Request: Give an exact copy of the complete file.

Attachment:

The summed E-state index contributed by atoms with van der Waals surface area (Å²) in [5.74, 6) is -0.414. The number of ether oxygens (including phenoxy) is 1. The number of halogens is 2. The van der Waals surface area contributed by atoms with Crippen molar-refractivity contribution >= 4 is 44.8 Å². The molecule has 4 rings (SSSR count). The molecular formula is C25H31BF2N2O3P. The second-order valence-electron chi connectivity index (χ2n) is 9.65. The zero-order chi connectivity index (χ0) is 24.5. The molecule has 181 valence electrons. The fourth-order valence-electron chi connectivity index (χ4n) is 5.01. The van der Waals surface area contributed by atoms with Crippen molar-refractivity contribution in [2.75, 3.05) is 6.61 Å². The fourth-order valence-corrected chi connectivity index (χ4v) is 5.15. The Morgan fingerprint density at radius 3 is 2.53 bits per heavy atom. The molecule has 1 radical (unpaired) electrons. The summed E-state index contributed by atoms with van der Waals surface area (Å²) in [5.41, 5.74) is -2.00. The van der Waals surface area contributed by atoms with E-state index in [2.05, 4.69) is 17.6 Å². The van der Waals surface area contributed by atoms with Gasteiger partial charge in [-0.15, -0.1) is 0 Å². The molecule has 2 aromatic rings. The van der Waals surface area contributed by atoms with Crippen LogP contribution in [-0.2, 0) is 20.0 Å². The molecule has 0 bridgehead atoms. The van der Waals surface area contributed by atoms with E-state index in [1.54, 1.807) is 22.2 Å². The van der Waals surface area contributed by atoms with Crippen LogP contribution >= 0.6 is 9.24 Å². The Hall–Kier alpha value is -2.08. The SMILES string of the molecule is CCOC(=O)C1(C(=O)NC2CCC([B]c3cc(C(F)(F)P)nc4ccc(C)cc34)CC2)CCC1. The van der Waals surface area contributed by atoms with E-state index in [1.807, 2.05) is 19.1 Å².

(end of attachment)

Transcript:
The summed E-state index contributed by atoms with van der Waals surface area (Å²) in [5.74, 6) is -0.414. The number of ether oxygens (including phenoxy) is 1. The number of halogens is 2. The van der Waals surface area contributed by atoms with Crippen molar-refractivity contribution >= 4 is 44.8 Å². The molecule has 4 rings (SSSR count). The molecular formula is C25H31BF2N2O3P. The second-order valence-electron chi connectivity index (χ2n) is 9.65. The zero-order chi connectivity index (χ0) is 24.5. The molecule has 181 valence electrons. The fourth-order valence-electron chi connectivity index (χ4n) is 5.01. The van der Waals surface area contributed by atoms with Crippen molar-refractivity contribution in [2.75, 3.05) is 6.61 Å². The fourth-order valence-corrected chi connectivity index (χ4v) is 5.15. The Morgan fingerprint density at radius 3 is 2.53 bits per heavy atom. The molecule has 1 radical (unpaired) electrons. The summed E-state index contributed by atoms with van der Waals surface area (Å²) in [5.41, 5.74) is -2.00. The van der Waals surface area contributed by atoms with E-state index in [2.05, 4.69) is 17.6 Å². The van der Waals surface area contributed by atoms with Gasteiger partial charge in [-0.15, -0.1) is 0 Å². The molecule has 2 aromatic rings. The van der Waals surface area contributed by atoms with Crippen LogP contribution in [-0.2, 0) is 20.0 Å². The molecule has 0 bridgehead atoms. The van der Waals surface area contributed by atoms with E-state index in [1.54, 1.807) is 22.2 Å². The van der Waals surface area contributed by atoms with Crippen LogP contribution >= 0.6 is 9.24 Å². The Hall–Kier alpha value is -2.08. The SMILES string of the molecule is CCOC(=O)C1(C(=O)NC2CCC([B]c3cc(C(F)(F)P)nc4ccc(C)cc34)CC2)CCC1. The van der Waals surface area contributed by atoms with E-state index in [1.807, 2.05) is 19.1 Å².